I would tell my mother first. I was secretly hoping she would then tell my father for me. I spent a great deal of time trying to find the perfect words and the perfect moment. They never came. So one warm day in June, when my mother and I were together in the kitchen, I blurted out “I’m entering the convent in August.” Her response was unexpected. She said, “What about Jimmy?”

“Well, I don’t think they’ll let him come with me,” I said jokingly, hoping humor would lighten the conversation. The humor fell like a lead balloon as my mother began sobbing and asking why I would do this. I knew there was no answer I could give that would make this decision acceptable.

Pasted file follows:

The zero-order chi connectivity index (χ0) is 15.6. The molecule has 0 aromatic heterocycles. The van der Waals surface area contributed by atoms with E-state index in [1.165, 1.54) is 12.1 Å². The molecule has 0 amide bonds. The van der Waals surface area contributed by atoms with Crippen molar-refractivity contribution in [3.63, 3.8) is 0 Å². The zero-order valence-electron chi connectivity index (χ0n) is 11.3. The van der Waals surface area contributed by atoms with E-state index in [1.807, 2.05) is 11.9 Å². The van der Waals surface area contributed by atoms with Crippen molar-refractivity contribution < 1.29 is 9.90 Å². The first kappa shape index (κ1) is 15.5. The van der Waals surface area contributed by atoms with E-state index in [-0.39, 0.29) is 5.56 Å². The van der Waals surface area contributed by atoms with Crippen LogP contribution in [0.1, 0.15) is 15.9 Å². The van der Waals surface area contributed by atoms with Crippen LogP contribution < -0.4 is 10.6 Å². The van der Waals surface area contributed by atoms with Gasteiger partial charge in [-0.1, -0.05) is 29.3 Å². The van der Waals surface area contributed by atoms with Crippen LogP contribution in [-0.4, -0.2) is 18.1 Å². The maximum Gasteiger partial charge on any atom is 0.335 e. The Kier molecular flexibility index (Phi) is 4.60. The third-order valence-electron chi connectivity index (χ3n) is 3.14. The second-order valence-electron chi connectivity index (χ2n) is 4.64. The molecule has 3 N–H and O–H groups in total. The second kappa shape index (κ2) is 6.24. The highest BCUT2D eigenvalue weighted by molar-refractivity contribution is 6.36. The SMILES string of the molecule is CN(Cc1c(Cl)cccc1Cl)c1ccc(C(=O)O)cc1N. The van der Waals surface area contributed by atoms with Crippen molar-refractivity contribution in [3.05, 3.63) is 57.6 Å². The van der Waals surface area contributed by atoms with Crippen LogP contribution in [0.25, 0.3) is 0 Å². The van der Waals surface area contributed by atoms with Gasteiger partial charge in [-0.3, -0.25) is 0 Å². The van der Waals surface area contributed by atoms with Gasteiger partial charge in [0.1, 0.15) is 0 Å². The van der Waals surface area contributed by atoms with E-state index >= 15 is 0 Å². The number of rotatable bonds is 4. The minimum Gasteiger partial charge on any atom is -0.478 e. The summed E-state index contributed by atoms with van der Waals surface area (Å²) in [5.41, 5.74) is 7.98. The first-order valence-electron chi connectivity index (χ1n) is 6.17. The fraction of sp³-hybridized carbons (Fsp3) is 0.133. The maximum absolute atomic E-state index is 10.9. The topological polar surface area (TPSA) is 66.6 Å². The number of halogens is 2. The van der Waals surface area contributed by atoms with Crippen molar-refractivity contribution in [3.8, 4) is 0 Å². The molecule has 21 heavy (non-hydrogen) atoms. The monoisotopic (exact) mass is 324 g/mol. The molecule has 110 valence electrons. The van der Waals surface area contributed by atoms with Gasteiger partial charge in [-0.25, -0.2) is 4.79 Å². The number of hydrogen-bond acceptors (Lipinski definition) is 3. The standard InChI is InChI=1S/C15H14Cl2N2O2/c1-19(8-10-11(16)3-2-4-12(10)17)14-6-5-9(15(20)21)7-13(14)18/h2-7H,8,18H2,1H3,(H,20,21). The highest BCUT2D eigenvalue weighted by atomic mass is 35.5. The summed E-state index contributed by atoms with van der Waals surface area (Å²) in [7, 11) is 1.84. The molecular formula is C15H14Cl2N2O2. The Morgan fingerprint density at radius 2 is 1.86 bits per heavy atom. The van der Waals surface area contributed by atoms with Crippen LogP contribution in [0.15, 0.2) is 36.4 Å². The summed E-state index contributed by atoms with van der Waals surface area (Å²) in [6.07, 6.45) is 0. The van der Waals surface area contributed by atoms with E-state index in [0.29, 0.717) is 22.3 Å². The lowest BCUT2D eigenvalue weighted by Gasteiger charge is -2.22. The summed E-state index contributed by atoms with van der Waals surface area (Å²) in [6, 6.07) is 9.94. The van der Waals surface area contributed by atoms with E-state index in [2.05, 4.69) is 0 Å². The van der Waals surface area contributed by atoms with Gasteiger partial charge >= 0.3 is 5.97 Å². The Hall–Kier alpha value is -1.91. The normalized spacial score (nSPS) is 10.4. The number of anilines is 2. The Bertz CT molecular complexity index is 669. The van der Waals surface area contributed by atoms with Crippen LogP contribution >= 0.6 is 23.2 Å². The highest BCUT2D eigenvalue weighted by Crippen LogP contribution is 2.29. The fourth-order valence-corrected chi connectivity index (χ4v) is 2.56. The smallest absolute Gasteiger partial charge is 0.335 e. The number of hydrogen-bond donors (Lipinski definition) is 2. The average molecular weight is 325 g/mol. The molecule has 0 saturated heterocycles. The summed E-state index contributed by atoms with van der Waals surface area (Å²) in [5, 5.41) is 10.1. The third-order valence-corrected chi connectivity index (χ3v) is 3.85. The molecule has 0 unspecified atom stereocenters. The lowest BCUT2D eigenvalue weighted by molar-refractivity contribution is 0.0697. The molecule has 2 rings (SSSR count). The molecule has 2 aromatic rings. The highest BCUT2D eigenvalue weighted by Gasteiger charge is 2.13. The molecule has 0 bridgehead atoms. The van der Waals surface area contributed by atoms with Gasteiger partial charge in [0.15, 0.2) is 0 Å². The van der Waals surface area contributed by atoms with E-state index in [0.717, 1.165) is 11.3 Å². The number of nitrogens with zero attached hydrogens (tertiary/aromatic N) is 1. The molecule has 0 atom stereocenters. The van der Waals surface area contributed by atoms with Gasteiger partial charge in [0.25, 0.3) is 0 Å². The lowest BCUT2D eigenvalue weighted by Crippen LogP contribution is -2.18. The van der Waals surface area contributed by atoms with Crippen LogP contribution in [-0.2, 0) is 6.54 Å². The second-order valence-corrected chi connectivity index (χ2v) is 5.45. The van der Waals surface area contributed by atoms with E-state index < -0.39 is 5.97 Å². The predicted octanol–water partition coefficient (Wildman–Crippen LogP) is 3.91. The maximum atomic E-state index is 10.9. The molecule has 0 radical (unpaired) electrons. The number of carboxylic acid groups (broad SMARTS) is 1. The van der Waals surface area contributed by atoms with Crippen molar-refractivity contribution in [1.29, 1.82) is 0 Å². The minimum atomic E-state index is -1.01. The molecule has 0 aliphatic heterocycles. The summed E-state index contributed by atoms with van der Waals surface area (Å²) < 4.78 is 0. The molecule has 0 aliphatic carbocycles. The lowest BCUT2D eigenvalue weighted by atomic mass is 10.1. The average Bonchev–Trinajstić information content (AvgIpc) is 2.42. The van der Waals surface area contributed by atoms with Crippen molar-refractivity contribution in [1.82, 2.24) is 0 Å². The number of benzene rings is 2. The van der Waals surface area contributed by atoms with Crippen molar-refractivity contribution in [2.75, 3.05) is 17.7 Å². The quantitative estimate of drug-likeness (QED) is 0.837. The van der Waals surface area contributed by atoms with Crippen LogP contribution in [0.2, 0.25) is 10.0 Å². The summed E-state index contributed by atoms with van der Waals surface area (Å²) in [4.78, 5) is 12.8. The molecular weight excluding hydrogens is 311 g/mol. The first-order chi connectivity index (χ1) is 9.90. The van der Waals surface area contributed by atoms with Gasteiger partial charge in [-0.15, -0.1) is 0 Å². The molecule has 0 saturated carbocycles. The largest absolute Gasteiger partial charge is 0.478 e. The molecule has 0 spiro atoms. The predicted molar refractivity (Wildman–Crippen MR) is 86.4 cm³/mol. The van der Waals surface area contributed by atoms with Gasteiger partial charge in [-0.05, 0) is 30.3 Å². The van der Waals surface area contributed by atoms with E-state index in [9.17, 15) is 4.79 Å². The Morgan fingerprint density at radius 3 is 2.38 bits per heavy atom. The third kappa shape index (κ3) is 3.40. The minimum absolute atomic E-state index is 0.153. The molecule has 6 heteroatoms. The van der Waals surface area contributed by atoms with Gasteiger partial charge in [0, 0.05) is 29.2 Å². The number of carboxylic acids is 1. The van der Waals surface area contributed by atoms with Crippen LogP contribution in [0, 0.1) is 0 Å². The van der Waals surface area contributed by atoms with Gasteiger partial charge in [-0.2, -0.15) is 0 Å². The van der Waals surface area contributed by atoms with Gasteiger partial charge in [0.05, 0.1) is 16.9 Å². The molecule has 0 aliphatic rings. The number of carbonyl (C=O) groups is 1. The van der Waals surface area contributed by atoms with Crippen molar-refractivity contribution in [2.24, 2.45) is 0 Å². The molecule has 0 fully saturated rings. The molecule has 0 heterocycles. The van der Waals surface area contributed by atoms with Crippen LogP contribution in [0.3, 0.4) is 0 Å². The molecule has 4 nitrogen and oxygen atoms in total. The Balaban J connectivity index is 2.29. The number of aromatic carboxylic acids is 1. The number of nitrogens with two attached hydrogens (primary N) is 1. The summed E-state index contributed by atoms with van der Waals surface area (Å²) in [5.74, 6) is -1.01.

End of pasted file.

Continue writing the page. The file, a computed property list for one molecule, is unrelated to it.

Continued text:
I was more fearful of telling my father. It was probably not the best idea to bring it up when he was driving me home from school one day. “I’m going to become a nun,” I said. In his anger, he yelled, “If you do that, you’re not my daughter any more!” I cried the rest of the way home. There are some words spoken in defining moments that change a relationship forever.

The topic was off limits in my parent’s house for the rest of the summer. I’m sure they were expecting and hoping that I would change my mind before August came. If you ignore something long enough, it will go away. They painted my bedroom and bought a new mattress for my bed. I joked that they were preparing the room to rent it out after I left. In reality, it was their sweet yet silly attempt to entice me to stay, and to deal with their sense of loss in accepting that I wouldn’t.